Meteor, Cordova, and Famo.us: The Chill Way to Build Apps
This is a guest post from Adam Elkassas, one of the co-founders of social mobile app Down to Chill.
I’m a twenty-year old programmer and entrepreneur and here’s the story of how I started the social networking company Down to Chill.
The Beginning of our Meteor Journey
I attended University of Pennsylvania’s Jerome Fisher Program, where I studied Computer Engineering, Finance, and Statistics before taking a leave of absence after my sophomore year.
A year and half ago, I started learning Meteor after trying to find a way to make my college note sharing website Noteriety able to process real time transactions.
We built Noteriety completely in Meteor, […] acquiring over 5000 users
After frustration with the Ruby on Rails framework in the summer of 2013, my good friend Arjun Jain and I decided to learn Meteor and stumbled upon Discover Meteor. We were immediately intrigued by the power of Meteor coupled with the ease of learning that Sacha and Tom’s book provided.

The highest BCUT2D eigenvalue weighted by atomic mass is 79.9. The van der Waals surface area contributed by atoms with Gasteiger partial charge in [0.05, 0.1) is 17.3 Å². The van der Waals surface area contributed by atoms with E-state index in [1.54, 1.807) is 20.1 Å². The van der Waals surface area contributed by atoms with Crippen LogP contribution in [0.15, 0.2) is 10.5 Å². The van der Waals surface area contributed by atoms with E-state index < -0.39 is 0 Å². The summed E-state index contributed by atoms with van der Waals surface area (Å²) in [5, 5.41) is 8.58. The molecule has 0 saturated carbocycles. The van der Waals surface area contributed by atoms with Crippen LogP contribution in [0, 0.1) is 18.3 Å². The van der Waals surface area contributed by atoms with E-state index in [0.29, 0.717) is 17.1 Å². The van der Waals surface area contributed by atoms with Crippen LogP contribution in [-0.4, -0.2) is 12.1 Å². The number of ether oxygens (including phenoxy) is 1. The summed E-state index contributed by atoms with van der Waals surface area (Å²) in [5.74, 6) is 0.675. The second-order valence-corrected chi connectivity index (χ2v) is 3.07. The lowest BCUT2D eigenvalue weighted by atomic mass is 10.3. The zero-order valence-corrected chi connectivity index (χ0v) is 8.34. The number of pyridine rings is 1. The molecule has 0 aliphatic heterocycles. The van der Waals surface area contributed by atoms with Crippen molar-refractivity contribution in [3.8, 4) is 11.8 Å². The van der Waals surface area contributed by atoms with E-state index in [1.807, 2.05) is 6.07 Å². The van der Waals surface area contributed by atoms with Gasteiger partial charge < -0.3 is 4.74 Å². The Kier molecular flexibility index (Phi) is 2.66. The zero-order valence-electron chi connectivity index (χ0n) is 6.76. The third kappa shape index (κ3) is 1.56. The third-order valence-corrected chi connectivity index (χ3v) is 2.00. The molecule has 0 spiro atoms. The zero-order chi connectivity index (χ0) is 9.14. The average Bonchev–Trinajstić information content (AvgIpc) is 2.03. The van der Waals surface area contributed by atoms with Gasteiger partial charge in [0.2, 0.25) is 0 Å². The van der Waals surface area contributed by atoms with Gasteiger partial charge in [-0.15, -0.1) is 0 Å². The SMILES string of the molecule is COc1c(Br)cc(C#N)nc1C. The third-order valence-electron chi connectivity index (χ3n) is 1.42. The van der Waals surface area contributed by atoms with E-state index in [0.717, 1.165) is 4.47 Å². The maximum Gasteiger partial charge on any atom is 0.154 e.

In fact, we ended up taking a Friday night reading the whole book instead of being social 19-year-olds. We built Noteriety completely in Meteor, and for the next year we hacked on it out of our dorm room, expanding to schools in the Philly area and acquiring over 5000 users.
By the end of our sophomore year at Penn, we had plans of national expansion, so we both decided to take a leave of absence from school.
Halfway through the summer, I came up with an idea for a “Tinder for friends” app called Down to Chill, while hanging out with Arjun and two other friends, Michael Powell and Matt Wojo.
Down to Chill would allow users to set their free time, then swipe through and match with friends that are also free and looking to “chill.” After matching, users would message through the app to plan their get-together.
We had all experienced frustration with our experiences with Tinder because of the awkward dating connotations that came with matching random people we had never met.